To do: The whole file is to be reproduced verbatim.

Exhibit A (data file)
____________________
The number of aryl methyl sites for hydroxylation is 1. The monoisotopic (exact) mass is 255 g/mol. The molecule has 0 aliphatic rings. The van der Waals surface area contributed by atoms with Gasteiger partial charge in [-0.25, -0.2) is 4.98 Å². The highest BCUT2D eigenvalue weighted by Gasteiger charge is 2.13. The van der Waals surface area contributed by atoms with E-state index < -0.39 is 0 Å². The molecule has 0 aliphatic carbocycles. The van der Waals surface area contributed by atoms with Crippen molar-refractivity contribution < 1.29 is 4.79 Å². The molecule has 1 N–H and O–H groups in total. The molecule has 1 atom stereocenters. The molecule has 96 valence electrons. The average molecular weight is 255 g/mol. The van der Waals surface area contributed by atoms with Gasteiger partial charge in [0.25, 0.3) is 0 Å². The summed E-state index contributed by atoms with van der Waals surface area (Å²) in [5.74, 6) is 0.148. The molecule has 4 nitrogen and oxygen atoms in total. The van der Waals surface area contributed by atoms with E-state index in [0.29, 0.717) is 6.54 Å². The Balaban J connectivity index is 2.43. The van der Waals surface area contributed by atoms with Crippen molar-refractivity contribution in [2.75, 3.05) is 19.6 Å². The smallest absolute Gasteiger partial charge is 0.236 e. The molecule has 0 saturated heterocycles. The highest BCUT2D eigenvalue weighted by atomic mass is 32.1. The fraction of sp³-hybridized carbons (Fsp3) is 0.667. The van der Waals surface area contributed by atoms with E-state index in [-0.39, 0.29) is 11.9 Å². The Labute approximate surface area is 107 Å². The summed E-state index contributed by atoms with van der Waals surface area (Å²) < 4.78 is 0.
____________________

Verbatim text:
The number of aryl methyl sites for hydroxylation is 1. The monoisotopic (exact) mass is 255 g/mol. The molecule has 0 aliphatic rings. The van der Waals surface area contributed by atoms with Gasteiger partial charge in [-0.25, -0.2) is 4.98 Å². The highest BCUT2D eigenvalue weighted by Gasteiger charge is 2.13. The van der Waals surface area contributed by atoms with E-state index < -0.39 is 0 Å². The molecule has 0 aliphatic carbocycles. The van der Waals surface area contributed by atoms with Crippen molar-refractivity contribution < 1.29 is 4.79 Å². The molecule has 1 N–H and O–H groups in total. The molecule has 1 atom stereocenters. The molecule has 96 valence electrons. The average molecular weight is 255 g/mol. The van der Waals surface area contributed by atoms with Gasteiger partial charge in [0.25, 0.3) is 0 Å². The summed E-state index contributed by atoms with van der Waals surface area (Å²) in [5.74, 6) is 0.148. The molecule has 4 nitrogen and oxygen atoms in total. The van der Waals surface area contributed by atoms with E-state index in [0.29, 0.717) is 6.54 Å². The Balaban J connectivity index is 2.43. The van der Waals surface area contributed by atoms with Crippen molar-refractivity contribution in [2.75, 3.05) is 19.6 Å². The smallest absolute Gasteiger partial charge is 0.236 e. The molecule has 0 saturated heterocycles. The highest BCUT2D eigenvalue weighted by atomic mass is 32.1. The fraction of sp³-hybridized carbons (Fsp3) is 0.667. The van der Waals surface area contributed by atoms with E-state index in [-0.39, 0.29) is 11.9 Å². The Labute approximate surface area is 107 Å². The summed E-state index contributed by atoms with van der Waals surface area (Å²) < 4.78 is 0.